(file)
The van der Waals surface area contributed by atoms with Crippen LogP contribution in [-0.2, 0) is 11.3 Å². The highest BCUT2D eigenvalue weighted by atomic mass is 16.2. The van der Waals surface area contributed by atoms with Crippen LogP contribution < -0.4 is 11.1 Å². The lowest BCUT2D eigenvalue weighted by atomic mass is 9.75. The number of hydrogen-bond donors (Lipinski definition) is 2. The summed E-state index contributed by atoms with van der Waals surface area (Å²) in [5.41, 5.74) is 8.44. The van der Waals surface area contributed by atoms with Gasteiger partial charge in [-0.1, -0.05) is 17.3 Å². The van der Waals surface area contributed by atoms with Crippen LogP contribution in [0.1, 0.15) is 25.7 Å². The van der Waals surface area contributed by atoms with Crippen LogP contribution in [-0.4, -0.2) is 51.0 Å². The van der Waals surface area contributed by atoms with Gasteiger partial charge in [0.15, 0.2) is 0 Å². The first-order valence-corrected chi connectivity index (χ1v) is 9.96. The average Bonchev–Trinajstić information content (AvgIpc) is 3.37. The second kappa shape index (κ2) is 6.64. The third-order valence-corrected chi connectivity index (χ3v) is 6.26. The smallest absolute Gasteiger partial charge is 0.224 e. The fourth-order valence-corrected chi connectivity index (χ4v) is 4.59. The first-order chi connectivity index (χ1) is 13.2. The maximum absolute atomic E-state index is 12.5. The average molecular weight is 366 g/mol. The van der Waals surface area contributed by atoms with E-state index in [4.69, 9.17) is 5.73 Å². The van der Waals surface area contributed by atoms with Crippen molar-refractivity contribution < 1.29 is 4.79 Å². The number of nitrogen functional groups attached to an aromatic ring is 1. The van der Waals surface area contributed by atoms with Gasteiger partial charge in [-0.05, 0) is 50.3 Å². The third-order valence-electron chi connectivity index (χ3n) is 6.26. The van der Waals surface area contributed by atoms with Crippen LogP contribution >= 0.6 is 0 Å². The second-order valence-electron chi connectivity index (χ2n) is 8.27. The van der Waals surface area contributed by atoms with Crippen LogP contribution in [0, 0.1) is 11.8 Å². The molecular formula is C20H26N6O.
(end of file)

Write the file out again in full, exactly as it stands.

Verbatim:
The van der Waals surface area contributed by atoms with Crippen LogP contribution in [-0.2, 0) is 11.3 Å². The highest BCUT2D eigenvalue weighted by atomic mass is 16.2. The van der Waals surface area contributed by atoms with Crippen LogP contribution < -0.4 is 11.1 Å². The lowest BCUT2D eigenvalue weighted by atomic mass is 9.75. The number of hydrogen-bond donors (Lipinski definition) is 2. The summed E-state index contributed by atoms with van der Waals surface area (Å²) in [5.41, 5.74) is 8.44. The van der Waals surface area contributed by atoms with Gasteiger partial charge in [-0.1, -0.05) is 17.3 Å². The van der Waals surface area contributed by atoms with Crippen LogP contribution in [0.1, 0.15) is 25.7 Å². The van der Waals surface area contributed by atoms with Crippen LogP contribution in [-0.4, -0.2) is 51.0 Å². The van der Waals surface area contributed by atoms with Gasteiger partial charge in [0.15, 0.2) is 0 Å². The first-order valence-corrected chi connectivity index (χ1v) is 9.96. The average Bonchev–Trinajstić information content (AvgIpc) is 3.37. The second kappa shape index (κ2) is 6.64. The third-order valence-corrected chi connectivity index (χ3v) is 6.26. The smallest absolute Gasteiger partial charge is 0.224 e. The fourth-order valence-corrected chi connectivity index (χ4v) is 4.59. The first-order chi connectivity index (χ1) is 13.2. The maximum absolute atomic E-state index is 12.5. The average molecular weight is 366 g/mol. The van der Waals surface area contributed by atoms with E-state index in [4.69, 9.17) is 5.73 Å². The van der Waals surface area contributed by atoms with Crippen molar-refractivity contribution < 1.29 is 4.79 Å². The number of nitrogen functional groups attached to an aromatic ring is 1. The van der Waals surface area contributed by atoms with Gasteiger partial charge in [-0.05, 0) is 50.3 Å². The third-order valence-electron chi connectivity index (χ3n) is 6.26. The van der Waals surface area contributed by atoms with Crippen LogP contribution >= 0.6 is 0 Å². The second-order valence-electron chi connectivity index (χ2n) is 8.27. The van der Waals surface area contributed by atoms with Crippen LogP contribution in [0, 0.1) is 11.8 Å². The molecular formula is C20H26N6O.